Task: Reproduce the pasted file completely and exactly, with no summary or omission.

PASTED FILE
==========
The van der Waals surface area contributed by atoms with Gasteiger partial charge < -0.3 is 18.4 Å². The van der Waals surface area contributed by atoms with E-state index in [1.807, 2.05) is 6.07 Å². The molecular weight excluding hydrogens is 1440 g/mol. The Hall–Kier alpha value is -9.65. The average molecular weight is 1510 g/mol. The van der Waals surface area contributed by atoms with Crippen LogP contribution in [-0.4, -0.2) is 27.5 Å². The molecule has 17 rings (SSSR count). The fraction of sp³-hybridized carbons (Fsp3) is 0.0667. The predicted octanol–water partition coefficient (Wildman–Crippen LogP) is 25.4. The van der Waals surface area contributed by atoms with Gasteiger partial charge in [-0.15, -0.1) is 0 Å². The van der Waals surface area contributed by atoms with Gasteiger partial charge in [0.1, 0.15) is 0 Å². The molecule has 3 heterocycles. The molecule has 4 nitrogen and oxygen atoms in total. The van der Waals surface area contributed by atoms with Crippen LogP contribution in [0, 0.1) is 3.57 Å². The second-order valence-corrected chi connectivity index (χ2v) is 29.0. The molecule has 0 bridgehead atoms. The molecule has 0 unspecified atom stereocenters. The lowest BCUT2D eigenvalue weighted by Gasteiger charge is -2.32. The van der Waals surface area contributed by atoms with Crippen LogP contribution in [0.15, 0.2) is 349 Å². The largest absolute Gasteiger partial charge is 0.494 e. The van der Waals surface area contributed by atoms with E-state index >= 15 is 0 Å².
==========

The van der Waals surface area contributed by atoms with Gasteiger partial charge < -0.3 is 18.4 Å². The van der Waals surface area contributed by atoms with E-state index in [1.807, 2.05) is 6.07 Å². The molecular weight excluding hydrogens is 1440 g/mol. The Hall–Kier alpha value is -9.65. The average molecular weight is 1510 g/mol. The van der Waals surface area contributed by atoms with Crippen LogP contribution in [-0.4, -0.2) is 27.5 Å². The molecule has 17 rings (SSSR count). The fraction of sp³-hybridized carbons (Fsp3) is 0.0667. The predicted octanol–water partition coefficient (Wildman–Crippen LogP) is 25.4. The van der Waals surface area contributed by atoms with Gasteiger partial charge in [-0.15, -0.1) is 0 Å². The van der Waals surface area contributed by atoms with Gasteiger partial charge in [0.1, 0.15) is 0 Å². The molecule has 3 heterocycles. The molecule has 4 nitrogen and oxygen atoms in total. The van der Waals surface area contributed by atoms with Crippen LogP contribution in [0, 0.1) is 3.57 Å². The second-order valence-corrected chi connectivity index (χ2v) is 29.0. The molecule has 0 bridgehead atoms. The molecule has 0 unspecified atom stereocenters. The lowest BCUT2D eigenvalue weighted by Gasteiger charge is -2.32. The van der Waals surface area contributed by atoms with Crippen LogP contribution in [0.15, 0.2) is 349 Å². The largest absolute Gasteiger partial charge is 0.494 e. The van der Waals surface area contributed by atoms with E-state index >= 15 is 0 Å².